Saturday, 15 November 2014

Superman: In the Name of Gog Review (Chuck Austen, JD Finn)


Chuck Austen is a name to be feared in comics. He wrote some of the worst superhero comics for Marvel and DC in the early to mid ‘00s before being blacklisted by both and eventually disappearing from comics altogether. You see his name on a book? You run away from it! 

Earlier in the year I read possibly the worst X-Men book ever, Austen’s The Draco, but, even though I knew it was going to be bad, I had to read his Action Comics run. This is the run where he not only alienated readers who boycotted the title, but retailers too who chose not to stock his comics. So I had to find out: was Chuck Austen’s brief stint on Action Comics the worst Superman has ever had? 

Well, no question it’s bad - REALLY bad. But considering Superman is one of those characters who seems to have far more crap comics than good, I’m not sure I could say Austen’s run is the worst I’ve read, though it’s down there. 

In the Name of Gog collects the second half of Austen’s run. The book opens with a storyline that has FILLER written all over it, featuring a character called Banshee (who looks like the female Shadowman!) who screams at stuff until Superman beats her with ice breath. Yawn. 

Next we meet a character called Preus, a former guard from Kandor, the bottled Kryptonian city. He wants to kill Superman for some reason, maybe because he’s nuts because Austen says so, so what better way than to recruit racist rednecks to help do this, right? After he’s done literally fucking who knows how many human women to death, he uses artificial kryptonite to weaken Superman. So the artificial kryptonite works on some Kryptonians but not all? Whatever, Preus is such a horrible one-dimensional character, I don’t want to dwell on him for too long.

We meet another filler character in Repo Man whose entire story is that he’s a small, skinny man and he wishes he were BIG. Preus gives him artificial kryptonite which apparently gives him the ability to Hulk out, which he does, and fights Superman and Superboy because he’s a tool. He changes back to normal for no other reason besides the page count nearing the end for that story. 

Austen resurrects the pointless and boring feud between Lois and Lana over Clark. Apparently this was something that enraged fans when this came out but for me it was just plain dull. It is quite pathetic and derogatory towards Lois and Lana’s characters though.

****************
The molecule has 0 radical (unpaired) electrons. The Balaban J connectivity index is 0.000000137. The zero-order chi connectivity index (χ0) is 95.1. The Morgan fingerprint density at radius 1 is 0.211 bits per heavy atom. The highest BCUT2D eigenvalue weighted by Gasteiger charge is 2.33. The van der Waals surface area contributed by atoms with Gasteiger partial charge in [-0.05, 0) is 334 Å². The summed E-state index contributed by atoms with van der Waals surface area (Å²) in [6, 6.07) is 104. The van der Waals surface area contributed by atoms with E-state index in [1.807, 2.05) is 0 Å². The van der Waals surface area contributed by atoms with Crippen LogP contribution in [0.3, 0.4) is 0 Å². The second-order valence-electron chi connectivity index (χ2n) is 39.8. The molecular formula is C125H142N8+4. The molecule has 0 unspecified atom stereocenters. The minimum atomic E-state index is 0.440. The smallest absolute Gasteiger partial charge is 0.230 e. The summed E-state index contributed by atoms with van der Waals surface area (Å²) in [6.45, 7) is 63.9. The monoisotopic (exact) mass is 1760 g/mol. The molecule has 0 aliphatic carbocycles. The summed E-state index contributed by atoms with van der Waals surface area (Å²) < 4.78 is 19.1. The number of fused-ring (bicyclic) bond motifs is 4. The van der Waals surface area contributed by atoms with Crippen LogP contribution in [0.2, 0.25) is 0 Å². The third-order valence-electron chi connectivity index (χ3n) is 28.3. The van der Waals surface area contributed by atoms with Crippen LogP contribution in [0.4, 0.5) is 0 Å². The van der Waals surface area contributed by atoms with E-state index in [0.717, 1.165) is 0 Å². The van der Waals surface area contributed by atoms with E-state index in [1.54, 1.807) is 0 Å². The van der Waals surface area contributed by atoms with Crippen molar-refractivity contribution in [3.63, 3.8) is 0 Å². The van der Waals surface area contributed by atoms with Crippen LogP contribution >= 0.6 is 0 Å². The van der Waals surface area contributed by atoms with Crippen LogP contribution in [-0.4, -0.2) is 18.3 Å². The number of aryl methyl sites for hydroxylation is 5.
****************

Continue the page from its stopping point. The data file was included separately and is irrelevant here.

Oh and Hawkman shows up too, confirming that whenever this dude makes an appearance, it’s a warning that the book you’re reading sucks. It’s the Hawkman stamp of crappiness! 

And that was it for Austen’s run: one failure compounding after another! DC tried to get him to write under a pseudonym once they realised having his name on the title was massively hurting sales figures (ironic considering Austen’s real name is Chuck Beckum) but he was rightfully insulted, and the two parted ways. Austen has never worked at DC since - this book was a career killer! 

And yet that’s not the end of this volume - there are still two more issues to go. A writer called JD Finn, someone who had never written a comic book before, or since, this book, stepped in to clean up Austen’s mess and clear the way for a new writer (I think it was the brilliant Kurt Busiek) to win the audience back. 

Who is JD Finn? Nobody knows but it’s likely a pseudonym perhaps for an editor or a writer or two who got roped in to do a serviceable job on the, ahem, “plot”. Having read these two issues and their ambitious yet disjointed time-jumping scenes, the only writer whose name popped out to me was Grant Morrison. Could Morrison be “JD Finn”? 

Gog “kills” Superman and manages to clone himself multiple times leading to a futuristic War of Gog where an army of Supermen, led by Doomsday no less, begin an epic fight across the stars. But Superman’s not dead, remaining Gog’s prisoner for years, becoming old with him, as their feud continues through the years and Gog’s mission to save his parents proves more and more futile. More time-travelling ensues, things jump backwards and forwards in a confusing sequence, and everything is put right by the end. Gog is defeated, Superman is alive, everything’s back to normal.

It certainly reads like some of Morrison’s comics (albeit the less successful ones)! 

So that was Chuck Austen’s Action Comics run: just terrible, as expected. Where is he these days? He’s a producer on an animated show called Steven Universe. Almost makes me want to watch it just to see if there’s racism, sexism, xenophobia, and brain-dead characters littering that kids’ show - but there probably isn’t! 

I’d like to say this is rock bottom for Superman comics but there are quite a few bad ones out there. It’s certainly bad though - avoid, unless you’re curious to see what all the fuss over Austen’s work was about!

Superman: In the Name of Gog

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